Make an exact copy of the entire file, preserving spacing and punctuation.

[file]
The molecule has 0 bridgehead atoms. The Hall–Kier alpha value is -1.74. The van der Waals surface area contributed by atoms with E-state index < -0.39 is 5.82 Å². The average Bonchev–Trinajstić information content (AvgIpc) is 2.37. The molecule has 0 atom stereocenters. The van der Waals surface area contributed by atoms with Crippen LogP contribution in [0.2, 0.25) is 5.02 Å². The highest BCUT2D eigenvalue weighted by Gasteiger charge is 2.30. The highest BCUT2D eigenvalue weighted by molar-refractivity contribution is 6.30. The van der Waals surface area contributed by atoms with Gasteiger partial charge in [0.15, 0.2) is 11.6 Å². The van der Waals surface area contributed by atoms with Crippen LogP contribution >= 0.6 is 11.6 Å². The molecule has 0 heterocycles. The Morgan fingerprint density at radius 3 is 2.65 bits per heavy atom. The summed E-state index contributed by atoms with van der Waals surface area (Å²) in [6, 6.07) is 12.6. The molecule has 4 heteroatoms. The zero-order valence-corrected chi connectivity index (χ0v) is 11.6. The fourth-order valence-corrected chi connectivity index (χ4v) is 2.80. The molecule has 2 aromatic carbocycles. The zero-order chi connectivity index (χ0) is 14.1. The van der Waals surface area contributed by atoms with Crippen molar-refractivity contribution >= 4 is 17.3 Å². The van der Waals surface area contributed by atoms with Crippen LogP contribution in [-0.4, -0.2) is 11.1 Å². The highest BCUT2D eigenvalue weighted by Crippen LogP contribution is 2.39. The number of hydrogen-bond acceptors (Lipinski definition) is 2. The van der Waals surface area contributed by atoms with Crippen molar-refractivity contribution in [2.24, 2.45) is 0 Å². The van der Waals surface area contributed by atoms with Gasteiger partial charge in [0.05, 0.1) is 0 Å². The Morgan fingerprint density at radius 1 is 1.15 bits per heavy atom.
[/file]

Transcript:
The molecule has 0 bridgehead atoms. The Hall–Kier alpha value is -1.74. The van der Waals surface area contributed by atoms with E-state index < -0.39 is 5.82 Å². The average Bonchev–Trinajstić information content (AvgIpc) is 2.37. The molecule has 0 atom stereocenters. The van der Waals surface area contributed by atoms with Crippen LogP contribution in [0.2, 0.25) is 5.02 Å². The highest BCUT2D eigenvalue weighted by Gasteiger charge is 2.30. The highest BCUT2D eigenvalue weighted by molar-refractivity contribution is 6.30. The van der Waals surface area contributed by atoms with Gasteiger partial charge in [0.15, 0.2) is 11.6 Å². The van der Waals surface area contributed by atoms with Crippen LogP contribution >= 0.6 is 11.6 Å². The molecule has 0 heterocycles. The Morgan fingerprint density at radius 3 is 2.65 bits per heavy atom. The summed E-state index contributed by atoms with van der Waals surface area (Å²) in [6, 6.07) is 12.6. The molecule has 4 heteroatoms. The zero-order valence-corrected chi connectivity index (χ0v) is 11.6. The fourth-order valence-corrected chi connectivity index (χ4v) is 2.80. The molecule has 2 aromatic carbocycles. The zero-order chi connectivity index (χ0) is 14.1. The van der Waals surface area contributed by atoms with Crippen molar-refractivity contribution >= 4 is 17.3 Å². The van der Waals surface area contributed by atoms with Crippen LogP contribution in [-0.4, -0.2) is 11.1 Å². The highest BCUT2D eigenvalue weighted by Crippen LogP contribution is 2.39. The number of hydrogen-bond acceptors (Lipinski definition) is 2. The van der Waals surface area contributed by atoms with Crippen molar-refractivity contribution in [2.24, 2.45) is 0 Å². The van der Waals surface area contributed by atoms with Gasteiger partial charge in [0.05, 0.1) is 0 Å². The Morgan fingerprint density at radius 1 is 1.15 bits per heavy atom.